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J Allergy Clin Immunol. 1997 May;99(5):613-7.

Sensitization to hen's egg at the age of twelve months is predictive for allergic sensitization to common indoor and outdoor allergens at the age of three years.

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Department of Pediatrics, Humboldt University, Berlin, Germany.



Specific predictors for atopic sensitization in early infancy are prerequisites for preventive intervention studies.


To identify predictors of allergic sensitization to common aeroallergens in infancy, 1314 children in five German cities were followed up from birth (1990) to the age of 3 years.


Blood samples were taken from cord blood and at follow-up visits at the ages of 1, 2, and 3 years. Total serum IgE and specific IgE antibodies to common food and inhalant allergens were determined.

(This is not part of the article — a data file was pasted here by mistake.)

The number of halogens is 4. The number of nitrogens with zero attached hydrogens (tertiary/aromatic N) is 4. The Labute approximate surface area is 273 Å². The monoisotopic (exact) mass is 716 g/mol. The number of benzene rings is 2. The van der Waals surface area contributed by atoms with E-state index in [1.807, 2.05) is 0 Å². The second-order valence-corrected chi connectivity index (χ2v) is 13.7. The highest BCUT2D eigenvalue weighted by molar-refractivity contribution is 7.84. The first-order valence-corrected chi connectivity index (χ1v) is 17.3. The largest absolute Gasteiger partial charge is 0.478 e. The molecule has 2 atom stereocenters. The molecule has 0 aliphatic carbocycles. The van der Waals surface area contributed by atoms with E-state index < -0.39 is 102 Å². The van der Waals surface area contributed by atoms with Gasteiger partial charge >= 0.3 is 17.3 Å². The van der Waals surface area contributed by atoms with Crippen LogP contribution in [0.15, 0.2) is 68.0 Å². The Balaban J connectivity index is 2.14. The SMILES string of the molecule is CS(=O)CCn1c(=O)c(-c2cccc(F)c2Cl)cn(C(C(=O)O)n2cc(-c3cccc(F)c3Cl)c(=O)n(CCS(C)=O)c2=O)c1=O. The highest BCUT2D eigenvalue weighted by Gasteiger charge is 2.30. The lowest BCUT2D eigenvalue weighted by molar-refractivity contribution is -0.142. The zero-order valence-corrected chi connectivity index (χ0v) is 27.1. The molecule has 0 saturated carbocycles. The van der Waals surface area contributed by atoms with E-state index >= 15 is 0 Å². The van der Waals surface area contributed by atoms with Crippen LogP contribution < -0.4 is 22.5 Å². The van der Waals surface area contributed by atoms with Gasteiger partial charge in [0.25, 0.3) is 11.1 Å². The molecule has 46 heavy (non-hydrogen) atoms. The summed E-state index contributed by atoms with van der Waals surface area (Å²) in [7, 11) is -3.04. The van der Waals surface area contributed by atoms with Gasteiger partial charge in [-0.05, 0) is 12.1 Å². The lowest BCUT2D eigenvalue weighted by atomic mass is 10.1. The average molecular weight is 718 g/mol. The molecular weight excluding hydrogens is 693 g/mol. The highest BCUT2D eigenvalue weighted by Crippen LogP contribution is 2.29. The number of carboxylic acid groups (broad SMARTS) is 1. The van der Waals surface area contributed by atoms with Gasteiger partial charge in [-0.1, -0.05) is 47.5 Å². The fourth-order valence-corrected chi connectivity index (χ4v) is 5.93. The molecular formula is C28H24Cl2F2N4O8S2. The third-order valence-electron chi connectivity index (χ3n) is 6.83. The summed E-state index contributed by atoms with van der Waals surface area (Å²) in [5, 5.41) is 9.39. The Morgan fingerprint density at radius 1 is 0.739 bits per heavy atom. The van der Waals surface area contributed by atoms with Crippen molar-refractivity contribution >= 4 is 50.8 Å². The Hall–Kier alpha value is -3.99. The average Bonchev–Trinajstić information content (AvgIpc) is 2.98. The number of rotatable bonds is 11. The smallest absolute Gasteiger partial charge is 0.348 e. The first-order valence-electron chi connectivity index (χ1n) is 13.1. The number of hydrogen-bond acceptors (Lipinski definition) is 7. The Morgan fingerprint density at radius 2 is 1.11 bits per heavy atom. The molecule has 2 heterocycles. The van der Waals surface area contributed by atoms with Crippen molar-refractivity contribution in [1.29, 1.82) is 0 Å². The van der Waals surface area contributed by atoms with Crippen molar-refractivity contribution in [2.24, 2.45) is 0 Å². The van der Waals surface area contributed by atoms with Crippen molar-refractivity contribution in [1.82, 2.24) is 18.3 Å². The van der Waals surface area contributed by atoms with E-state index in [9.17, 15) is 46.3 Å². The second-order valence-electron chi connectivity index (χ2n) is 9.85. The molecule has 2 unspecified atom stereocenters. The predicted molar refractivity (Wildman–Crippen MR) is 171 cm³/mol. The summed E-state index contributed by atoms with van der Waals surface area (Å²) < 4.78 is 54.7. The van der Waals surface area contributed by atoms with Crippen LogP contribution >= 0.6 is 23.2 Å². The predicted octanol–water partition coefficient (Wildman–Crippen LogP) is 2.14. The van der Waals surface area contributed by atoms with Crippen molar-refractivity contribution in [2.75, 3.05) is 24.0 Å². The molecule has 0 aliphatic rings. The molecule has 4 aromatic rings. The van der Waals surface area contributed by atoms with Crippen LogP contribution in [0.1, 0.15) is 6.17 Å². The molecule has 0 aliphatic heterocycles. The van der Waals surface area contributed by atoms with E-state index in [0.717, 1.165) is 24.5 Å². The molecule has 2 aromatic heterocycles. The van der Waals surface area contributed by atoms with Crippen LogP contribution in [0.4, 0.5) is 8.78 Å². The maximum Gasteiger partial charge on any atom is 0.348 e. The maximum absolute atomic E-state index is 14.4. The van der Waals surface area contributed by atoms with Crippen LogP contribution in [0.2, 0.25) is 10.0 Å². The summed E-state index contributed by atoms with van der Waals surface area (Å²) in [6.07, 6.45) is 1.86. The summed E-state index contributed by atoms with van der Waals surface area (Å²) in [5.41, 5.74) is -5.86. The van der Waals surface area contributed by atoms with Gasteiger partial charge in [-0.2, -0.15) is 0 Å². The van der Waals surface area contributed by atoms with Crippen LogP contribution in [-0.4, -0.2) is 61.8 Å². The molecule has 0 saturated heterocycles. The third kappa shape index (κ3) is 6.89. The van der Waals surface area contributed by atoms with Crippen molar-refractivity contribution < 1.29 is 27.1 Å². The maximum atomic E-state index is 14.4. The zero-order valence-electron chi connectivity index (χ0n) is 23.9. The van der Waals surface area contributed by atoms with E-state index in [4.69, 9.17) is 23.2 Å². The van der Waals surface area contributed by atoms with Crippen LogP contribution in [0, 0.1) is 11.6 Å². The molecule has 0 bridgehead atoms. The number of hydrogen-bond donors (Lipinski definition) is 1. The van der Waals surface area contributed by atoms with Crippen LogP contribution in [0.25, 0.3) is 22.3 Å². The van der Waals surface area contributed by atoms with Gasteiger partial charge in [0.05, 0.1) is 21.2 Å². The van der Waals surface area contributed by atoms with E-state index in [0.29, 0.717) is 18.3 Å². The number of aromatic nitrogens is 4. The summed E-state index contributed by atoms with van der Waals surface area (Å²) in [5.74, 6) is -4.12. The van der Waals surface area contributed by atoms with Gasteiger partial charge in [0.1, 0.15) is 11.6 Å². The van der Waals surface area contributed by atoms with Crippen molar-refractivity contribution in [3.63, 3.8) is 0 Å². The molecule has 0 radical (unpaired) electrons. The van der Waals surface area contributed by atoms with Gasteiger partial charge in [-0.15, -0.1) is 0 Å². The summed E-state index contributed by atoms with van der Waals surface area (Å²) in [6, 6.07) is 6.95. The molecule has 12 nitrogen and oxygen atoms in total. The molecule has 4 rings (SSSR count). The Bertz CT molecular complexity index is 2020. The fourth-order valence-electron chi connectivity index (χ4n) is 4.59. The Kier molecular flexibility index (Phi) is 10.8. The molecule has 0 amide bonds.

Among our study population, risk factors for sensitization to indoor and/or outdoor allergens at the age of 3 years were a positive family history, the presence of hen's egg-specific IgE antibodies (> or = 0.35 kU/L), and increased log- [total IgE] levels at the age of 12 months. Elevated cord blood IgE was not associated with sensitization to inhalant allergens at the age of 3 years. Egg-specific IgE greater than 2 kU/L in combination with a positive family history of atopy was a highly specific (specificity, 99%) and predictive (positive predictive value, 78%) marker for sensitization to inhalant allergens at 3 years of age.


Hen's egg-specific IgE at the age of 12 months is a valuable marker for subsequent allergic sensitization to allergens that cause asthma, allergic rhinitis, and atopic dermatitis.

[Indexed for MEDLINE]

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